This week, Warner Home Video brought you the fifteenth and final season of NBC's long-running medical drama ER in a twenty-two episode, five-disc set. Here's my review.
As I talked about in my previous review of the fourteenth season set, ER began to show its age in its later seasons. Season fifteen is helped by the return of many familiar faces (really, what final run would it be if the series didn't try to bring some beloved characters back?) but it's clear that at this point, it's time for the series to end. The plots occasionally stretch a little too far, with one episode that blurs lines between a character's dreams and reality, and another that involves hallucinations that set the ER back a few decades. The writing is running out of steam.
The regular ensemble that remains this season isn't shabby, but it's hard not to miss the people that have come before them, or on occasion wish that they had better material. I'm happy to see another year of Scott Grimes as a series regular; I've always felt that he was underrated. But we're saddled with a love triangle between Neela (Parminder Nagra), Gates (John Stamos) and the returning Ray (Shane West). On one hand, it's great to see Ray return, but on the other, it's just not the most interesting subplot. Some characters, like Maura Tierney's Abby, are out the door early on.
I'm torn on the comebacks of many past characters. It's great to see the actors willing to come back to send off the show, including Julianna Margulies and George Clooney, but at times it feels like the writers are trying to write around the returns, rather than fit them in naturally. The focus seems to pull away from the content and to the cameos. Even the box reflects this: the credits list returning stars like Margulies, Clooney and Anthony Edwards in front of season regulars like Grimes, Nagra and Stamos, as if the old faces are much more prominent in the season than they really are.
This isn't ER's finest hour, but the show does get a full season to come to a conclusion, and longtime fans of the show at least get to see some of their most beloved faces one last time. If nothing else, it's bound to evoke some fond memories.
Warner has continued to stick with the uniform packaging that's been a hallmark of the entire series. You'll get a cardboard slipcover that contains the plastic hard case inside, and that case has the five discs arranged amaray-style, except for the last one which is attached to the inside rear of the case itself. Box and disc art is uniform, typical of previous seasons.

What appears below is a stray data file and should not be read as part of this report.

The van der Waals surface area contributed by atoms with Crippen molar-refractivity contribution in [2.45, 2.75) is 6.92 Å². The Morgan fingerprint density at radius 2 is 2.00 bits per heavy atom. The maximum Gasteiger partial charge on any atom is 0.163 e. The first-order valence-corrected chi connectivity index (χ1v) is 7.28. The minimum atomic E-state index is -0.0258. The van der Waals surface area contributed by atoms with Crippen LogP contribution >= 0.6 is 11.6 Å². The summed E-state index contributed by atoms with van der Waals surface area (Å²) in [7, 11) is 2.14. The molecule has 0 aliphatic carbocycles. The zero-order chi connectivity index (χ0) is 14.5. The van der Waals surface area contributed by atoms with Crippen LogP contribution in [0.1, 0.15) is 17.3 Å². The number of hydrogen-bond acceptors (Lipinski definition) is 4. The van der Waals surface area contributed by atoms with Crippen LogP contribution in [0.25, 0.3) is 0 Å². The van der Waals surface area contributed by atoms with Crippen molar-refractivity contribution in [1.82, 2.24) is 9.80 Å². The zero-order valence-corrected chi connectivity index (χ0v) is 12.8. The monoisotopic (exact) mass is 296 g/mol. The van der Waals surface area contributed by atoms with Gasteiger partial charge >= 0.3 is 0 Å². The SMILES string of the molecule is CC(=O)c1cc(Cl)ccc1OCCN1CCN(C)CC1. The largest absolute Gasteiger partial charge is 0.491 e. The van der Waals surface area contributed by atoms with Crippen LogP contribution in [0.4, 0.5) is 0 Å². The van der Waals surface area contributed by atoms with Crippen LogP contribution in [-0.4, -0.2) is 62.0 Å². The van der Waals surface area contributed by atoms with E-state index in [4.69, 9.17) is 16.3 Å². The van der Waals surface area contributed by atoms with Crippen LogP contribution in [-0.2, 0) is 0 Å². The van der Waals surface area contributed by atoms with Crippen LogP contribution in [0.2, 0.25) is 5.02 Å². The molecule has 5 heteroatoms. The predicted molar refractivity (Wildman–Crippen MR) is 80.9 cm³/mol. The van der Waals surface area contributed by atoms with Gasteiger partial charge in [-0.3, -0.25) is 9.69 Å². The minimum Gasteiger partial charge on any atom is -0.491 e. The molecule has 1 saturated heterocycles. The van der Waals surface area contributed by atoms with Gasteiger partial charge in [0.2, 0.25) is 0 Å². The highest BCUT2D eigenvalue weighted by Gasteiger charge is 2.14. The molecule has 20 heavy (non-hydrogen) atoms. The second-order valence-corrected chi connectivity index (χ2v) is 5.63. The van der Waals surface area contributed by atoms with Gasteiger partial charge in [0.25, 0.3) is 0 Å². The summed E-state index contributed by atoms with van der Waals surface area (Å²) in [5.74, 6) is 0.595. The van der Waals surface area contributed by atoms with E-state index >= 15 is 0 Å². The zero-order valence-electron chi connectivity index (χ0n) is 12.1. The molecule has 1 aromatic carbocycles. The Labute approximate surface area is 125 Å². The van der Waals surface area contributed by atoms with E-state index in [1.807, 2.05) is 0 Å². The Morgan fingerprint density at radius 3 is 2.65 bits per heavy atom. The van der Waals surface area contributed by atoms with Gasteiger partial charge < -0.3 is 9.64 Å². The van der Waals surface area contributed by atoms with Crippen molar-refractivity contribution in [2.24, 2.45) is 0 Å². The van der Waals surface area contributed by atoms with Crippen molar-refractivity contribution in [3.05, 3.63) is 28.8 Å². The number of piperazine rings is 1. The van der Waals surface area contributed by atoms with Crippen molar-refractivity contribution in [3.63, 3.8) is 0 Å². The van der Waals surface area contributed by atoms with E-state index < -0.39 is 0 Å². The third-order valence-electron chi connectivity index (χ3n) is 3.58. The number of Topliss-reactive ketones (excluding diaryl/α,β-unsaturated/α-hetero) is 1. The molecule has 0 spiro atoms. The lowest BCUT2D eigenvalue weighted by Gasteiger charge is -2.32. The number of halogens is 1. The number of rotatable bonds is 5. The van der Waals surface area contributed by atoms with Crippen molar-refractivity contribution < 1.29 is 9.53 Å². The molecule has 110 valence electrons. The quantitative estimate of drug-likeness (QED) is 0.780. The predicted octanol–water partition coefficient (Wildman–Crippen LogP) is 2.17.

The real prize here is that WHV has, like with the earlier years, included a brief booklet that gives you episode titles, air dates, credits, summaries and information on which episodes boast deleted scenes (referred to as "outpatient outtakes"). It's really all the information that you could ask for with a TV on DVD set - a clear and easily accessible reference.
The menus are basic, but that also makes them easily navigable; there's episode selection but no chapter selection. The episodes themselves look and sound pretty good - not the best transfer I've ever seen, and the colors aren't as sharp as some other shows, but I'd say it's a step above what you might have recorded on your DVR.
ER is presented in widescreen, with an English Dolby Digital 5.1 audio track and English SDH/French subtitles. There's no additional language support. With a show that's so beloved, I'm surprised that the title isn't more accessible.
The Special Features
Like the last release, ER: The Final Season is plagued by the scant selection of special features that's come to pass for standard with the season sets. I own everything from season nine forward, and I'm always disappointed that WHV couldn't find more bonuses for a show that has a place in TV history, especially since the early season sets had a lot more on them. (Check out the bonus features that came with season one, which my friend Gord Lacey referred to as "Warner's best set.") It's just that tad bit more annoying this time because this is the last season - one would think they could go out with a bit more of a bang.
Alas, no. You get the usual batch of deleted scenes, and then a retrospective featurette entitled "Previously on ER." The featurette is pretty thorough (it's over 40 minutes long!) and it's shot beautifully. You hear from all sorts of people, from major players like Anthony Edwards and Julianna Margulies to those with smaller parts like Jorja Fox - and even Steven Spielberg! Everyone has interesting stuff to say; this isn't just everyone clapping each other on the back. Also, Scott Grimes jokingly calls Noah Wyle a "douchebag." Be warned that it does contain spoilers for the season, as well as major points throughout the entire series.
As great as that is, though, it would have been lovely to see a gag reel, or some commentaries - especially on the series finale.
The Bottom Line
This is an average DVD release, not one that I can recommend at a nearly $50 MSRP for an fairly standard season with only one significant extra. Fans will no doubt want it to complete their collection, but casual viewers are better off waiting until the price comes down to something more in line with its meager bonus features. (One word of warning, however: now that all the season sets are out, there's always the possibility that WHV will double-dip with ER: The Complete Series...)